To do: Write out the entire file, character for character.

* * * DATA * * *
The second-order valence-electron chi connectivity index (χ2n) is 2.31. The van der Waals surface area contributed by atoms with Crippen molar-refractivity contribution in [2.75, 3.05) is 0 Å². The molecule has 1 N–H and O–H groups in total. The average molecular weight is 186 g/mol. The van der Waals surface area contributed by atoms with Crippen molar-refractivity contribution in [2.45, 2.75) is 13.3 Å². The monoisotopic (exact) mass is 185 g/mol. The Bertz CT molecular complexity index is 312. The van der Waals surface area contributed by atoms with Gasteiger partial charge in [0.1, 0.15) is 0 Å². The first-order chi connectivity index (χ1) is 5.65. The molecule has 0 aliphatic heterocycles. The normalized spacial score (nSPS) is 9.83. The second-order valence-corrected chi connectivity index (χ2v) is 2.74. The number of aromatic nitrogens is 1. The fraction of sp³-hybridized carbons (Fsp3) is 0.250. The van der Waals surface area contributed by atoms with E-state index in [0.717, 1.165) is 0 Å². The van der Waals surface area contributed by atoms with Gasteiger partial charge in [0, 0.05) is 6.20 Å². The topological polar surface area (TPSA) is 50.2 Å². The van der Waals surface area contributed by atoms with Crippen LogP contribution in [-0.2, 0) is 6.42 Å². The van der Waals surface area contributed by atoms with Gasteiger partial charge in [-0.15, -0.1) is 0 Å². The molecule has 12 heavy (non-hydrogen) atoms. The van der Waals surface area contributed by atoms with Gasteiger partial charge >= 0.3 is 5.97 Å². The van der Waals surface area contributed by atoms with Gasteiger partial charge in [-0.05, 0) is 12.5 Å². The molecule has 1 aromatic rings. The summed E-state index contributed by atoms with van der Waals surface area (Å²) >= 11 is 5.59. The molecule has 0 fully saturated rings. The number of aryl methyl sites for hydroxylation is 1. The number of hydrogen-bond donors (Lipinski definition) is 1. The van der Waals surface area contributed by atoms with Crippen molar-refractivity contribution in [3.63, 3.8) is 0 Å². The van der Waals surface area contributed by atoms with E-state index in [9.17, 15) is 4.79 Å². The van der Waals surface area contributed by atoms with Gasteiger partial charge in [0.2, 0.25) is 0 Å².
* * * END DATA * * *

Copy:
The second-order valence-electron chi connectivity index (χ2n) is 2.31. The van der Waals surface area contributed by atoms with Crippen molar-refractivity contribution in [2.75, 3.05) is 0 Å². The molecule has 1 N–H and O–H groups in total. The average molecular weight is 186 g/mol. The van der Waals surface area contributed by atoms with Crippen molar-refractivity contribution in [2.45, 2.75) is 13.3 Å². The monoisotopic (exact) mass is 185 g/mol. The Bertz CT molecular complexity index is 312. The van der Waals surface area contributed by atoms with Gasteiger partial charge in [0.1, 0.15) is 0 Å². The first-order chi connectivity index (χ1) is 5.65. The molecule has 0 aliphatic heterocycles. The normalized spacial score (nSPS) is 9.83. The second-order valence-corrected chi connectivity index (χ2v) is 2.74. The number of aromatic nitrogens is 1. The fraction of sp³-hybridized carbons (Fsp3) is 0.250. The van der Waals surface area contributed by atoms with E-state index in [0.717, 1.165) is 0 Å². The van der Waals surface area contributed by atoms with Gasteiger partial charge in [0, 0.05) is 6.20 Å². The topological polar surface area (TPSA) is 50.2 Å². The van der Waals surface area contributed by atoms with Crippen LogP contribution in [-0.2, 0) is 6.42 Å². The van der Waals surface area contributed by atoms with Gasteiger partial charge in [-0.15, -0.1) is 0 Å². The molecule has 12 heavy (non-hydrogen) atoms. The van der Waals surface area contributed by atoms with Gasteiger partial charge >= 0.3 is 5.97 Å². The van der Waals surface area contributed by atoms with Gasteiger partial charge in [-0.05, 0) is 12.5 Å². The molecule has 1 aromatic rings. The summed E-state index contributed by atoms with van der Waals surface area (Å²) >= 11 is 5.59. The molecule has 0 fully saturated rings. The number of aryl methyl sites for hydroxylation is 1. The number of hydrogen-bond donors (Lipinski definition) is 1. The van der Waals surface area contributed by atoms with Crippen molar-refractivity contribution in [3.63, 3.8) is 0 Å². The van der Waals surface area contributed by atoms with E-state index in [9.17, 15) is 4.79 Å². The van der Waals surface area contributed by atoms with Gasteiger partial charge in [0.2, 0.25) is 0 Å².